Following the sudden demise of Rodan in late 1994, guitarist Jeff Mueller kept Louisville's math rock flame burning with his new band, June of 44. Along with contemporaries like the For Carnation and Slint, June of 44 crafted loud, dissonant, complex guitar rock as intellectual as it was forceful. They evolved quickly into an entity more in line with the emerging post-rock scene, implementing arrangements that augmented heavy guitars with electronics, sampled loops, and chamber jazz flourishes courtesy of strings, trumpet, and vibes. Mueller teamed up with Lungfish's Sean Meadows (who switched from bass to guitar), bassist/trumpeter Fred Erskine (a veteran of Dischord bands Hoover and the Crownhate Ruin), and drummer Doug Scharin, who'd played in the groundbreaking slowcore bands Codeine and Rex. The band's name was inspired by a variety of factors, chiefly the date of correspondence between erotic fiction writers Henry Miller and Anaïs Nin; the month also coincided with the birth of Mueller's mother and the military service of Meadows' grandfather. With the members living in different cities, they first convened for a recording session in New York; the results were released in the summer of 1995 by Rodan's former label, Quarterstick, as the group's debut album, Engine Takes to the Water. Given the short gestation period, the music strongly recalled the angular riffs, extreme dynamic range, and shifting meters of Rodan.
With their second album, 1996's Tropics and Meridians, June of 44 established themselves as a top-notch experimental indie band, offering a more fully realized take on the sound of their debut. In the meantime, Scharin kicked off the solo side project HiM, pursuing dubby, experimental post-rock and recording at a prolific pace, often with assistance from Erskine. Meadows also started a side project called the Sonora Pine with Tara Jane O'Neil, one of Mueller's ex-bandmates in Rodan; they released two albums over 1996-1997. Erskine, meanwhile, moonlighted with the bluesy, D.C.-based the Boom. The members' outside exploits -- which were generally of a subtler nature -- soon began to make themselves felt in June of 44's music, starting with 1997's transitional Anatomy of Sharks EP.
1998's full-length Four Great Points signaled the band's even more experimental new direction, making greater use of Scharin's interest in electronic music and Erskine's trumpet-playing skills. That year, Scharin also debuted another avant-garde side project, the eclectic Out in Worship (aka Out of Worship). The fourth June of 44 album, 1999's Anahata, expanded on the model of its immediate predecessor, deepening the jazz influence and sampling techniques; there were also substantial contributions from violin/viola player Julie Liu. Anahata was followed later that year by an EP, In the Fishtank; it was part of a series from the Dutch label Konkurrent, which offered limited free studio time to intriguing bands on tour in Europe. It proved to be the final June of 44 release for some time, as the band broke up shortly after its release. Meadows quickly embarked on two projects, the Letter E and the solo Everlasting the Way, while Erskine played trumpet in Abilene in addition to several other sideman gigs. Scharin continued with HiM, also playing with Loftus and Mice Parade, among others. Mueller, for his part, subsequently reunited with Rodan guitar mate Jason Noble in the Shipping News.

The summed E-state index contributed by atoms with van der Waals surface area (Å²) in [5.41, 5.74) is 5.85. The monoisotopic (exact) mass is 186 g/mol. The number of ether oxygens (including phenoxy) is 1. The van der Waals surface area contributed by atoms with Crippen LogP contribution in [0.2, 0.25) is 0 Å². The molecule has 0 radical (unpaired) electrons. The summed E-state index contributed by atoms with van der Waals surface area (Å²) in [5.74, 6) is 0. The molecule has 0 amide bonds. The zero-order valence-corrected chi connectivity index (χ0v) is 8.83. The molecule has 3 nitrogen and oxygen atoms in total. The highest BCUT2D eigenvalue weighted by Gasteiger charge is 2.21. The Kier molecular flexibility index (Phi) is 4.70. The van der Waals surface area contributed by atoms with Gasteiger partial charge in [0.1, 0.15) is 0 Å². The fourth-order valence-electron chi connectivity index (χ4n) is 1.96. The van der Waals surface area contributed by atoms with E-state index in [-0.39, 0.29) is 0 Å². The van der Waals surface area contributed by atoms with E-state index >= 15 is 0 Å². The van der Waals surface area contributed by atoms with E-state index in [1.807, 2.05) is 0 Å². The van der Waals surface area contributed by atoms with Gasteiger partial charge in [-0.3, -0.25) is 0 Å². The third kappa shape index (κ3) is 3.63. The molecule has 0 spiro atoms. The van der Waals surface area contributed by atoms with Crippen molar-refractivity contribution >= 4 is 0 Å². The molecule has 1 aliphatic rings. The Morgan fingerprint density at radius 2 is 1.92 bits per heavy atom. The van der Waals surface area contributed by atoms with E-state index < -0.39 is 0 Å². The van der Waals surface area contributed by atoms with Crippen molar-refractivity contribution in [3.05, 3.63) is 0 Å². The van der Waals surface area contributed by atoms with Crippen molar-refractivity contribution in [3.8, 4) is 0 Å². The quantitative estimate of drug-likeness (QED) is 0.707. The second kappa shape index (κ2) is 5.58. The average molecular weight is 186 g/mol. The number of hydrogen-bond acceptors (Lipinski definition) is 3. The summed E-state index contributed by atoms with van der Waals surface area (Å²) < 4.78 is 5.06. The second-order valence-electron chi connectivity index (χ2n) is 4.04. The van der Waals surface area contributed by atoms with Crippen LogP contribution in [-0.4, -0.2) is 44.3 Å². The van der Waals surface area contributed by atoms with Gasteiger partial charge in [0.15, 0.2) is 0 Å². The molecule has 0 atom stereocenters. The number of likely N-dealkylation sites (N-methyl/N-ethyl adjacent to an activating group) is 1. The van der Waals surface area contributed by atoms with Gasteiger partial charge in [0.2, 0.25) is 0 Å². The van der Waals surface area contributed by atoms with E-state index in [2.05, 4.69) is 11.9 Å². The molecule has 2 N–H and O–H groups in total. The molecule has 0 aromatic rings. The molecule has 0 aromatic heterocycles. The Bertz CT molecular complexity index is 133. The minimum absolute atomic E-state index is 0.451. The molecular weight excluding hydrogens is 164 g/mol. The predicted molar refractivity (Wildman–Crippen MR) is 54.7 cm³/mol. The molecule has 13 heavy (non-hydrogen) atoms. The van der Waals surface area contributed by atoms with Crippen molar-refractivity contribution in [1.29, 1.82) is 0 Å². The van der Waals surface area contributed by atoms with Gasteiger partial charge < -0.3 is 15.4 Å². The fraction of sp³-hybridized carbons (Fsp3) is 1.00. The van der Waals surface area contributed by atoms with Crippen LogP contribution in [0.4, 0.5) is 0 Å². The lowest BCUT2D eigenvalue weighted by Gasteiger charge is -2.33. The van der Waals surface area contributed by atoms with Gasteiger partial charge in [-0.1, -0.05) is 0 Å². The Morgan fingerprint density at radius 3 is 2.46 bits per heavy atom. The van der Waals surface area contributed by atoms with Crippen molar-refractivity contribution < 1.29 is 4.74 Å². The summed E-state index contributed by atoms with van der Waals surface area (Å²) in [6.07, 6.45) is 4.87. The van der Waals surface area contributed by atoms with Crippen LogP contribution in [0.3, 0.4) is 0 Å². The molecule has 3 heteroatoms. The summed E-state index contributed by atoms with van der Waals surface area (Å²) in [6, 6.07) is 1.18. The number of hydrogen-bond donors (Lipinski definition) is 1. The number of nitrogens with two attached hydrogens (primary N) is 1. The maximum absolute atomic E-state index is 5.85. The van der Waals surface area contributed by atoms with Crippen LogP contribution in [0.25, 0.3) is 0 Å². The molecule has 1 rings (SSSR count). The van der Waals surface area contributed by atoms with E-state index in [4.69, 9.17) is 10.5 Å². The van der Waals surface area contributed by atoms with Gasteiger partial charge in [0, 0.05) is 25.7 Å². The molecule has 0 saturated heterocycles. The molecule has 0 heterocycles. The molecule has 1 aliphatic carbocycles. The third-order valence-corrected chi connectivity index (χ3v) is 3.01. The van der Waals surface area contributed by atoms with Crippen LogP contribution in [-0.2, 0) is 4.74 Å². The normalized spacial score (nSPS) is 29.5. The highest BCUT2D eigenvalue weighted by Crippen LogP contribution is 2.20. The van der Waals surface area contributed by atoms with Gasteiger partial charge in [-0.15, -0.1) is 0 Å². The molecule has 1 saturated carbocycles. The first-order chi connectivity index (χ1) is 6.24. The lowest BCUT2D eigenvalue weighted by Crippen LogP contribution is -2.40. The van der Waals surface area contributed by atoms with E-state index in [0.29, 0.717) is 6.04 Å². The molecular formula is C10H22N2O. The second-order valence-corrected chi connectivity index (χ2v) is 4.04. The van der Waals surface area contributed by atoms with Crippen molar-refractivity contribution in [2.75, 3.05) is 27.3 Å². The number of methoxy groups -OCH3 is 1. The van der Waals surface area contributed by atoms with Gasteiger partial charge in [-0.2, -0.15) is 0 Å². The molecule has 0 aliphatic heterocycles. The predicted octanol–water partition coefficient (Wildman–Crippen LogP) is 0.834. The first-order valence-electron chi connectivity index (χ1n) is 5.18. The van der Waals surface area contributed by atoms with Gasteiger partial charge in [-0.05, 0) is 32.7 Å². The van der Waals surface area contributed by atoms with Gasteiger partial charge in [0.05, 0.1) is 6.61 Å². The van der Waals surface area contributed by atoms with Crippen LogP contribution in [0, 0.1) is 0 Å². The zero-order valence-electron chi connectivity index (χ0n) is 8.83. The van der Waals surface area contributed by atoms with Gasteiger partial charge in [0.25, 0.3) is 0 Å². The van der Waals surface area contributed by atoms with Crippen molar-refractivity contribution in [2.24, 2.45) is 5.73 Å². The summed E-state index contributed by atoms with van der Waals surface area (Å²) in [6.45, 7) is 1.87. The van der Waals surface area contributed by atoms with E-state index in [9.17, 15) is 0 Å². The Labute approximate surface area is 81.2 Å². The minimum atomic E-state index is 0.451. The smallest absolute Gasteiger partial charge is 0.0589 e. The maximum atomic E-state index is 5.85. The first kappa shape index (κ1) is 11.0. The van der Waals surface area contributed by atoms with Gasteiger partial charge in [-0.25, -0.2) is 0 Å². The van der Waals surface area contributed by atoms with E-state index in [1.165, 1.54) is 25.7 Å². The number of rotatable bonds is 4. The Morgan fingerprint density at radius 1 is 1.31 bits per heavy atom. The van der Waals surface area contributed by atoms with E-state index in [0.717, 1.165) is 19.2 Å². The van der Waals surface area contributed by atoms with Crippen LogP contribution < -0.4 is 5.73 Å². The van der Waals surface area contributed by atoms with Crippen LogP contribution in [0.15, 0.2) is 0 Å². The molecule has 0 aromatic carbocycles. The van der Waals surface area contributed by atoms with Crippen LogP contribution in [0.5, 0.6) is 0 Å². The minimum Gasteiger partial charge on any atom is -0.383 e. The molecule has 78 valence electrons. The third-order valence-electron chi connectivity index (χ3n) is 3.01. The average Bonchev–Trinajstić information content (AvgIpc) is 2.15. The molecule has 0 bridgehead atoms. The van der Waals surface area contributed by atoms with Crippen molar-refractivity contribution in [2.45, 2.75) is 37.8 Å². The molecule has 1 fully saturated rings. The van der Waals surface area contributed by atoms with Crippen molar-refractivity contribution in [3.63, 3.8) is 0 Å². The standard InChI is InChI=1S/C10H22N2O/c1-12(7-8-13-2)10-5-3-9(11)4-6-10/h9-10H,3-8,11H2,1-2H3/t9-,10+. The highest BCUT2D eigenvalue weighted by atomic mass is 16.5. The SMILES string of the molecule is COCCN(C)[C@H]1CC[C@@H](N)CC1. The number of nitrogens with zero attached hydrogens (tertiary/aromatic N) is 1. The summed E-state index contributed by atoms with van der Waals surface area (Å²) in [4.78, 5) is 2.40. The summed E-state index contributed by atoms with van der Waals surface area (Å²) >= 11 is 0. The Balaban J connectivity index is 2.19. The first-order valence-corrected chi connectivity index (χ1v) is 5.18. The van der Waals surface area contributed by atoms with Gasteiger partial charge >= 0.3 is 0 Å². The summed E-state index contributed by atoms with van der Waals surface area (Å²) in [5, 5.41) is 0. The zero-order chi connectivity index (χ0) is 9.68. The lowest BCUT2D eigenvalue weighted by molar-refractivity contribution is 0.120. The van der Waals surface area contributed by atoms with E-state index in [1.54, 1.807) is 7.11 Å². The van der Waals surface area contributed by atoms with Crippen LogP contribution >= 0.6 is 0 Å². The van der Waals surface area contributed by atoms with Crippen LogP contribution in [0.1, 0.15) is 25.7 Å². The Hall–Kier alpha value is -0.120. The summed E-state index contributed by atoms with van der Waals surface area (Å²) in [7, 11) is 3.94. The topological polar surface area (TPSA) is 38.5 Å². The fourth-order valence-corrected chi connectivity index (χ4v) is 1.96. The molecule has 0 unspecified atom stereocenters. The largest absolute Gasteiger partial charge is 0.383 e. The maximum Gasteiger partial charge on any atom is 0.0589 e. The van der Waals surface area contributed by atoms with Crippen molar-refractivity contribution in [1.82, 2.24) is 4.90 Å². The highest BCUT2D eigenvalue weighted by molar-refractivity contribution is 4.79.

In 2018, June of 44 reunited and played their first shows since disbanding almost 20 years prior. The next year they began work on new recordings, many of which revisited old songs Mueller felt never met their best articulation when they were first put to tape. In August of 2020, the band released Revisionist: Adaptations Future Histories in the Time of Love and Survival, an eight-song album that included remixes, re-recordings of older songs, and previously unreleased material from the band's run in the '90s. ~ Steve Huey & Fred Thomas, Rovi
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